Priestley also highlights the hypocrisy of Mrs Birling, when she is referring to Eva Smiths case. Mrs Birling describes “the elaborate fine feelings and scruples which were simply absurd” shows a strong sense of irony. Mrs Birling refers to Eva’s feeling of elaborate, and then she attempts to use the most advances vocabulary she can “ridiculous airs…scruples…absurd” to disguise her snobbery and prejudice. Her clear discrimination of the lower class is displayed when she tells the inspector “As if a girl of that sort would ever refuse money!” The demeaning labelling of her as a “girl” rather than a woman shows how superior she feels. She also feels morally superior suggesting that a lower class girl “would ever refuse money” trying to suggest that the poor are always after money, this again is heavily ironic. As after all Eva Smith only wanted a couple more shillings a week while the main attraction of the marriage of Sheila and Gerald is the alliance between the 2 firms, allowing “lower costs, higher prices” showing Priestley’s view that it is the rich that crave money not the poor.
As the play progresses Mrs Birling’s characteristics become more clear, despite it being quite clear to Sheila who the father of Eva’s daughter is Mrs Birling seems oblivious to the reality of what is occurring. Rather than facing the reality Mrs Birling decides to attack, the father who is unknown at this stage “I blame the young man…he didn’t belong to her class and was some drunken young idler” the way that Mrs Birling not only critices the young man for being drunk and leaving a young girl with an unborn baby but also because “he didn’t belong to her class” this shows how Mrs Birling’s marginalization of the working class community is exactly the opposite of the sought of society Priestley would want to create.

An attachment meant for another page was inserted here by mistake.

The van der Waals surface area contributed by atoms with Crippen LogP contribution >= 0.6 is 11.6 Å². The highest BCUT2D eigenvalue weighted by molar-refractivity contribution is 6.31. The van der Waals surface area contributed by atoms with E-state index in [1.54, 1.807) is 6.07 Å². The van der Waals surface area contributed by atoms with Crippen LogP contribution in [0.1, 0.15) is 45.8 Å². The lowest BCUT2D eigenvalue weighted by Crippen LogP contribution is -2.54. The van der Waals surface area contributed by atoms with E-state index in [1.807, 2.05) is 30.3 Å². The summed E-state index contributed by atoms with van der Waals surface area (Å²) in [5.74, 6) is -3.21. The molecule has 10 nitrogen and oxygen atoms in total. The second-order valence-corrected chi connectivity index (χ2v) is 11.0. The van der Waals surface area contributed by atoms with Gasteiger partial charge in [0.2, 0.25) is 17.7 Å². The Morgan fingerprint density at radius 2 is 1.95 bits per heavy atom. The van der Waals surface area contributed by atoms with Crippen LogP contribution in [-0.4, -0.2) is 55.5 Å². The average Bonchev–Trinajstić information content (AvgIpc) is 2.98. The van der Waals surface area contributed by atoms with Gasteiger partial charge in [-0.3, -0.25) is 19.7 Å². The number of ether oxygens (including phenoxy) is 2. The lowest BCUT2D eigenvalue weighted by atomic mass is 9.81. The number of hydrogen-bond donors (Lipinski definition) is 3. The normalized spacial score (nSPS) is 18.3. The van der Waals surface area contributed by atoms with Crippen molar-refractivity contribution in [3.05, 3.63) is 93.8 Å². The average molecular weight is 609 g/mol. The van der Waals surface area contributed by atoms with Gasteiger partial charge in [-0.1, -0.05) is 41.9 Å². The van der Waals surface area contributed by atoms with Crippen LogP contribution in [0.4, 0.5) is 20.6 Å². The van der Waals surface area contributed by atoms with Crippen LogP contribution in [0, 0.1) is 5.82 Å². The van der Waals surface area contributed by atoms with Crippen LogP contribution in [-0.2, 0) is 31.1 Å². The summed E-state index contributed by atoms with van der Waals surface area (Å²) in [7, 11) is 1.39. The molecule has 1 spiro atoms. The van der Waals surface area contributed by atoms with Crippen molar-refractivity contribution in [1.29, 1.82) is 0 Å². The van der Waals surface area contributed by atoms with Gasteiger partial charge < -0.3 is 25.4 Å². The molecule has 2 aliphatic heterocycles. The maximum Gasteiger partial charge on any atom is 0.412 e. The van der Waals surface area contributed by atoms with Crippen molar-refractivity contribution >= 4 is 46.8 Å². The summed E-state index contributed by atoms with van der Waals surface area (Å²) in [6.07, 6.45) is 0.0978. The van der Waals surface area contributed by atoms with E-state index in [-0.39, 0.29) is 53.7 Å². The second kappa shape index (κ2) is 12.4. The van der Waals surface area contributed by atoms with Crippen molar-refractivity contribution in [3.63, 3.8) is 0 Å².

Even after it is apparent to Sheila who the father is; Mrs Birling blindness is so apparent as she continues to unknowingly castigate her own son “certainly, he ought to be dealt with severely-“ and Sheila replies “ mother – stop – stop” shows how Sheila is the opposite of her mother and is picking up events at a rapid rate. Sheila comment of “don’t you see” is a metaphor, not only does it suggest Mrs Birling doesn’t understand but also referencing to Mrs Birling blindness and lack of thoughts. Mrs Birling’s further throwaway remark “you’re behaving like a hysterical child tonight” again is another example of her completely misreading of the situation as in fact Sheila is quite intelligent in her evaluation that the father of the son must be Eric.
Overall, it is quite clear that Mrs Birling (much like her husband) is a perfect example of the ills capitalism and what needs to change. Priestley would like a society where the state provides welfare to those who need it, not by the prejudices of the rich. A society where money isn’t what epitomizes success but people ability to care after one and other. As suggested by Inspector Goole “We are one body. We are responsible for one another” shows how each specific character has a clear simplistic purpose. For Mrs Birling it’s to be symbolic of the greediness that capitalism involves.